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Saturday, June 15, 2013

Review: Hoodoo Honey & Sugar Spells

Sweet Love Magick in the Conjure Tradtion 

  • Author: Deacon Millet  
  • Paperback: 96 pages
  • Publisher: Lucky Mojo Curio Company (April 28, 2013)
  • Language: English
  • ISBN-10: 0971961247
  • ISBN-13: 978-0971961241
  • Product Dimensions: 8.4 x 5.6 x 0.3 inches 

They say that you can't judge a book by it's cover, but it also goes that there's an exception to every rule. Such is the case with Hoodoo Honey and Sugar Spells.  It is clear that a great deal of attention-to-detail went into the book's design and no where is this more evident than with the cover-art. At first the art work seems simple, but a closer look reveals tiny details such as the bee and honeycomb motif along the edge and back cover that creates a sense of quaintness in keeping with the down-home origins of the subject matter. 

The contents of Hoodoo Honey and Sugar Spells is no less impressive. The book opens with a brief overview of what Hoodoo is as well as what Hoodoo is not. From there it goes into specific details regarding the various types of sweeteners and how they are used in the practice of Hoodoo. This, in turn, is followed by a plethora of recipes, spells, and "tricks" for a wide variety of purposes (including a few for which one would not naturally think to include sweeteners). The remainder of this little tome is filled up with a large section of frequently asked questions pertaining to Honey Jars and Sweetener-Spells taken from the Lucky Mojo forum. In many cases, the reader is given several answers representing different perspectives as represented by forum moderators and options related to their question.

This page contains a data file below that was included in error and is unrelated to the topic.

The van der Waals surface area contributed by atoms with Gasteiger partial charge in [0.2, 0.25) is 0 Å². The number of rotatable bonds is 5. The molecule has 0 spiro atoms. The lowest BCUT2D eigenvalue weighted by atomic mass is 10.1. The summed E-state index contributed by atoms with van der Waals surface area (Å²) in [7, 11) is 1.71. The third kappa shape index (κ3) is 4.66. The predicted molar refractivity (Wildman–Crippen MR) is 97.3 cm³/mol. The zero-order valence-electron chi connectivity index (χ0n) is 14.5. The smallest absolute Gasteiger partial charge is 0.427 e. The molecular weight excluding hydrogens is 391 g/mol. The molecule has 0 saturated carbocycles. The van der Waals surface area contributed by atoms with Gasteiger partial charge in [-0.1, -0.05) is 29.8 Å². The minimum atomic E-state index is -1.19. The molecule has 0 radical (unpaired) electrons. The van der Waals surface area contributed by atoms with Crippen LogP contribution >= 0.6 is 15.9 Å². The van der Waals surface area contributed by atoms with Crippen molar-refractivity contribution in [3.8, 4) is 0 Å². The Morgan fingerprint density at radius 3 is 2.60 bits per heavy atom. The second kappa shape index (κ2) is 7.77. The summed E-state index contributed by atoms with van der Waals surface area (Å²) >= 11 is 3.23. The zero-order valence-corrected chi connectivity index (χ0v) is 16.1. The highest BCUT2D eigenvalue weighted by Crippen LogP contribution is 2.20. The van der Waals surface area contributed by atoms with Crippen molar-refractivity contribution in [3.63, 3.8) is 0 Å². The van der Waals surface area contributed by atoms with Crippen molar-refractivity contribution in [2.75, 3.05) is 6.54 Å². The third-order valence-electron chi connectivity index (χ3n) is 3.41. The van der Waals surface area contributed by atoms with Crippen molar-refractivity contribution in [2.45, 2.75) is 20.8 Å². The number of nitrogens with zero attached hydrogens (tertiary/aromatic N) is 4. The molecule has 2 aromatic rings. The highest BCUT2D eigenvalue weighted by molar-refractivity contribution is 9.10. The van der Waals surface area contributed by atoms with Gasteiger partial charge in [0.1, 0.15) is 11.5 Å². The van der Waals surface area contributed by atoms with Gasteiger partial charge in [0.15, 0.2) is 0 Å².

Hoodoo Honey and Sugar spells is written in an easy-to-understand style with brief but clear directions for each spell or concept given such as the section on how to write petitions.  Deacon Millet has done what many other books on magic and the occult so often fail to do in that he doesn't just tell you what to do to lay your trick but also why you do what you do; which is an important factor in allowing the student to both understand the importance of tradition and increase his or her chances of success. It is clear that the subject matter of Hoodoo Honey and Sugar Spells is one close to Deacon's heart as his openness, kindness, and generosity of spirit really comes through in his writing. There is very little, if anything, I can point out which is erroneous or lacking in this book except that maybe it is too short! Do yourself a favor, add it to your book-shelf today!

Carolina Dean 


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